Utah Standards of Appellate Review – Revised [1]

JurisdictionUtah,United States
CitationVol. 12 No. 8 Pg. 8
Pages8
Publication year1999
Utah Standards of Appellate Review – Revised [1]
Vol. 12 No. 8 Pg. 8
Utah Bar Journal
October 1999

Norman H. Jackson Judge

FOREWORD

Recently, several attorneys and judges have asked me, "When are you going to update your standards of review article?" I appreciate their expressions of interest and have been pleased to reply, "In 1999" This comports with my original plan which was to keep an eye on standards of review in Utah appellate opinions for about five years before doing a revision. In 1994,1 wrote: "For the serious appellate advocate I recommend careful study of the following Utah appellate decisions: Pena, Murmansk, Ramirez, Sykes and Vigil."[2] Those cases remain essential to understanding how standards of review developed after the court of appeals joined the Utah appellate system. Moreover, they show the policy considerations and systemic concerns in keeping a proper balance between trial court discretion and appellate court deference.

Pena, a landmark standard-of-review case, was published shortly before the 1994 article. In Drake v. Industrial Commission, 939 P.2d 177 (Utah 1997), counsel adroitly argued Pena, not to support the existing standard, but to change it. See id. at 180-82. When counsel convinced the Supreme Court to change the standard of review, he won the case. See id. at 180-84. Drake reveals astute appellate advocacy at its very best. Familiarity with Pena's progeny, together with other standard-of-review law, will allow you to navigate carefully through the seas of appellate advocacy. My goal has been to help you by compiling a "users manual" or "ready reference" with which to begin charting your client's course.

Please note that new sections have been added to the outline as follows: Pena mixed questions, juvenile cases, rules of civil procedure, rules of criminal procedure and certiorari. Further, I recommend that you retain the 1994 article as a useful supplement to your standards of review research. See Norman H. Jackson, Utah Standards of Appellate Review, Utah Bar Journal 9 (October 1994) (article also available on Westlaw and Lexis).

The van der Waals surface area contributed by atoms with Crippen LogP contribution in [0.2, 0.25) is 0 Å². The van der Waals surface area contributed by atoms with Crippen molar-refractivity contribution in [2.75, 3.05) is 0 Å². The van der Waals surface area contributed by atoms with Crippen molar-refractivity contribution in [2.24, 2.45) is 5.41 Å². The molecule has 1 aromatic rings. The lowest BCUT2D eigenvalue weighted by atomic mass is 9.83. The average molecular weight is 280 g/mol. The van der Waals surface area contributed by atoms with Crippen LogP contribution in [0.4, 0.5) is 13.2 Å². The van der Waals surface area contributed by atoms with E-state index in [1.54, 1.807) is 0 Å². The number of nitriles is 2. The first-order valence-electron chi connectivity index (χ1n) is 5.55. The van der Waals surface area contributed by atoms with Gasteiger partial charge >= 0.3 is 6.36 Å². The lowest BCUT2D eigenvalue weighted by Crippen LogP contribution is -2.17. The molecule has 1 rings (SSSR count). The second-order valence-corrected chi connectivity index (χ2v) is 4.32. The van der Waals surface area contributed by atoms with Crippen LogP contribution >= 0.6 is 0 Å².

Finally, I praise and credit my present law clerks, Laurie D. Gilliland and Tawni J. Anderson.[3] They have kept this vessel afloat and steered it carefully into port. Their contributions of skillful analysis and painstaking research went far beyond the call of duty. They personally examined each Utah appellate decision since 1994 - numbering nearly 1200 cases – and evaluated whether it should be cited in tills outline. In my mind, their great work qualifies them as Utah standards of appellate review "experts." Again, I thank those clerks and externs, credited in the first edition, who laid the foundation for this publication. I hope that with this article as your compass you will avoid Titanic-like disasters, find peaceful passage, and reach safe harbor on your appellate voyage.

OUTLINE OF CONTENTS

INTRODUCTION

I. Appeals from Trial Courts

A. Challenging Findings of Fact

1. Introduction

2. Marshaling Requirement

3. Civil Bench Trial

a. Clearly Erroneous Standard

b. Marshaling Cases

c. Examples of Fact Questions

d. Adequacy of Trial Court's Factual Findings

4. Civil Jury Trial Verdict

a. Substantial Evidence Standard

b. Marshaling Cases

c. Examples of Jury Fact Questions

5. Criminal Bench Trial

a. Clearly Erroneous Standard

b. Marshaling Cases

c. Examples of Fact Questions

d. Adequacy of Trial Court's Factual Findings

6. Criminal Jury Trial Verdict

a. Sufficiently Inconclusive or Inherently Improbable Standard

b. Marshaling Cases

c. Examples of Jury Fact Questions

B. Challenging Discretionary Rulings

1. Introduction

2. Traditional Abuse-of-Discretion Standard

a. Civil Cases

(i) Examples of Pretrial Discretion

(ii) Examples of Discretion Exercised During Trial

(iii) Examples of Post-Trial Discretion

b. Criminal Cases

(i) Examples of Pretrial Discretion

(ii) Examples of Discretion Exercised During Trial

(iii) Examples of Post-Trial Discretion

3. Mixed Questions Analyzed under Pena

a. Introduction

b. Examples of Mixed Questions in Civil Cases

c. Examples of Mixed Questions in Criminal Cases

C. Challenging Conclusions of Law

1. Introduction

2. Areas of Application

3. Challenging Conclusions of Law in Civil Cases

a. Correction-of-Error Standard

b. Examples of Conclusions of Law

4. Challenging Conclusions of Law in Criminal Cases

a. Correction-of-Error Standard

b. Examples of Conclusions of Law

D. Challenges in Specific Practice Areas

1. Challenges in Divorce Cases

a. Challenging Findings of Fact

(i) Clearly Erroneous Standard

(ii) Marshaling Cases

(iii) Examples of Fact Questions

(iv) Adequacy of Trial Court's Factual Findings

b. Challenging Discretionary Rulings

(i) Abuse-of-Discretion Standard